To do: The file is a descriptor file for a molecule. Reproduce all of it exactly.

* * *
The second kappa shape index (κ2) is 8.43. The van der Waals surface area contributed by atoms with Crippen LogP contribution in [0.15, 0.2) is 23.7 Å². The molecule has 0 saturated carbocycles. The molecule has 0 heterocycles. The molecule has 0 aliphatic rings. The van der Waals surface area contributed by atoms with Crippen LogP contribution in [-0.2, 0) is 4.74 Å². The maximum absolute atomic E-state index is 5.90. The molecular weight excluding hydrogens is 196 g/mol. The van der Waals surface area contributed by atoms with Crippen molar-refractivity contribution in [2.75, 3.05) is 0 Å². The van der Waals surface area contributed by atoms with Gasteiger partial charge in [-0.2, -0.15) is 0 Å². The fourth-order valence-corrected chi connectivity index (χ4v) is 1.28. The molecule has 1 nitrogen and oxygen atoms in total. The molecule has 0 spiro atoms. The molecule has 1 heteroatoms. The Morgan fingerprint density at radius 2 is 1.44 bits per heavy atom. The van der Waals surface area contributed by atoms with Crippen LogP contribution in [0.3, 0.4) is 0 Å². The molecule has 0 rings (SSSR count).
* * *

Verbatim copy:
The second kappa shape index (κ2) is 8.43. The van der Waals surface area contributed by atoms with Crippen LogP contribution in [0.15, 0.2) is 23.7 Å². The molecule has 0 saturated carbocycles. The molecule has 0 heterocycles. The molecule has 0 aliphatic rings. The van der Waals surface area contributed by atoms with Crippen LogP contribution in [-0.2, 0) is 4.74 Å². The maximum absolute atomic E-state index is 5.90. The molecular weight excluding hydrogens is 196 g/mol. The van der Waals surface area contributed by atoms with Crippen molar-refractivity contribution in [2.75, 3.05) is 0 Å². The van der Waals surface area contributed by atoms with Gasteiger partial charge in [-0.2, -0.15) is 0 Å². The fourth-order valence-corrected chi connectivity index (χ4v) is 1.28. The molecule has 1 nitrogen and oxygen atoms in total. The molecule has 0 spiro atoms. The molecule has 1 heteroatoms. The Morgan fingerprint density at radius 2 is 1.44 bits per heavy atom. The van der Waals surface area contributed by atoms with Crippen LogP contribution in [0.3, 0.4) is 0 Å². The molecule has 0 rings (SSSR count).